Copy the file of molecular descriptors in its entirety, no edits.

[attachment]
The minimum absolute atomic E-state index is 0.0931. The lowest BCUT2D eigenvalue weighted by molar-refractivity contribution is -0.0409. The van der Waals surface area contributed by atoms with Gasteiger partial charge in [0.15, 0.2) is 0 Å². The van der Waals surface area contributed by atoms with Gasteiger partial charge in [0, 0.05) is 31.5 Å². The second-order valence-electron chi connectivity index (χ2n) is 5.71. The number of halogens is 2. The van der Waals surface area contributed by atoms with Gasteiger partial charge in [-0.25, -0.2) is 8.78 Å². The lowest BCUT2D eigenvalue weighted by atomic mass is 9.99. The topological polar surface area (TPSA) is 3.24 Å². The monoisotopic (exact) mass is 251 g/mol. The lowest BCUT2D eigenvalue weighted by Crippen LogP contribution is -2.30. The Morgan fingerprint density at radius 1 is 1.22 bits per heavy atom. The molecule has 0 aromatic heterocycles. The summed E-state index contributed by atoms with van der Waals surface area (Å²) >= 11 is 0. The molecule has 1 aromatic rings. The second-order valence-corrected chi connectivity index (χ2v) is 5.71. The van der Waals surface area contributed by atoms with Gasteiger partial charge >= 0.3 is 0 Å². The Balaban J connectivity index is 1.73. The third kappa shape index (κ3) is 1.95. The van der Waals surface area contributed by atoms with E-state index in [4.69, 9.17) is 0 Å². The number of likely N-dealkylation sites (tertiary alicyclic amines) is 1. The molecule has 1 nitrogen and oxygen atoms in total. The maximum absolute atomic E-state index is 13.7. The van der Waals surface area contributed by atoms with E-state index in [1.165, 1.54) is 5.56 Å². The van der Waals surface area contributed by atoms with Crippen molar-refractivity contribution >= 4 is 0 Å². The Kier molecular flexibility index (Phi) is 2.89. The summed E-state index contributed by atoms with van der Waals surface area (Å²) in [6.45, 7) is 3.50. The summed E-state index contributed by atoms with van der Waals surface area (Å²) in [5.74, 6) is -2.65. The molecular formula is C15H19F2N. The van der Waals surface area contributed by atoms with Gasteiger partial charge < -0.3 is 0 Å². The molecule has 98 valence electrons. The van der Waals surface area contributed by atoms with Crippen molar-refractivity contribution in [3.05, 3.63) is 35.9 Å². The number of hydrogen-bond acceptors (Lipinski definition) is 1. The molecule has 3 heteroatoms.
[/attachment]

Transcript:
The minimum absolute atomic E-state index is 0.0931. The lowest BCUT2D eigenvalue weighted by molar-refractivity contribution is -0.0409. The van der Waals surface area contributed by atoms with Gasteiger partial charge in [0.15, 0.2) is 0 Å². The van der Waals surface area contributed by atoms with Gasteiger partial charge in [0, 0.05) is 31.5 Å². The second-order valence-electron chi connectivity index (χ2n) is 5.71. The number of halogens is 2. The van der Waals surface area contributed by atoms with Gasteiger partial charge in [-0.25, -0.2) is 8.78 Å². The lowest BCUT2D eigenvalue weighted by atomic mass is 9.99. The topological polar surface area (TPSA) is 3.24 Å². The monoisotopic (exact) mass is 251 g/mol. The lowest BCUT2D eigenvalue weighted by Crippen LogP contribution is -2.30. The Morgan fingerprint density at radius 1 is 1.22 bits per heavy atom. The molecule has 0 aromatic heterocycles. The summed E-state index contributed by atoms with van der Waals surface area (Å²) >= 11 is 0. The molecule has 1 aromatic rings. The second-order valence-corrected chi connectivity index (χ2v) is 5.71. The van der Waals surface area contributed by atoms with Gasteiger partial charge >= 0.3 is 0 Å². The Balaban J connectivity index is 1.73. The third kappa shape index (κ3) is 1.95. The van der Waals surface area contributed by atoms with E-state index in [4.69, 9.17) is 0 Å². The number of likely N-dealkylation sites (tertiary alicyclic amines) is 1. The molecule has 1 nitrogen and oxygen atoms in total. The maximum absolute atomic E-state index is 13.7. The van der Waals surface area contributed by atoms with E-state index in [1.165, 1.54) is 5.56 Å². The van der Waals surface area contributed by atoms with Crippen molar-refractivity contribution >= 4 is 0 Å². The Kier molecular flexibility index (Phi) is 2.89. The summed E-state index contributed by atoms with van der Waals surface area (Å²) in [6.45, 7) is 3.50. The summed E-state index contributed by atoms with van der Waals surface area (Å²) in [5.74, 6) is -2.65. The molecular formula is C15H19F2N. The van der Waals surface area contributed by atoms with Gasteiger partial charge < -0.3 is 0 Å². The molecule has 98 valence electrons. The van der Waals surface area contributed by atoms with Crippen molar-refractivity contribution in [3.05, 3.63) is 35.9 Å². The number of hydrogen-bond acceptors (Lipinski definition) is 1. The molecule has 3 heteroatoms.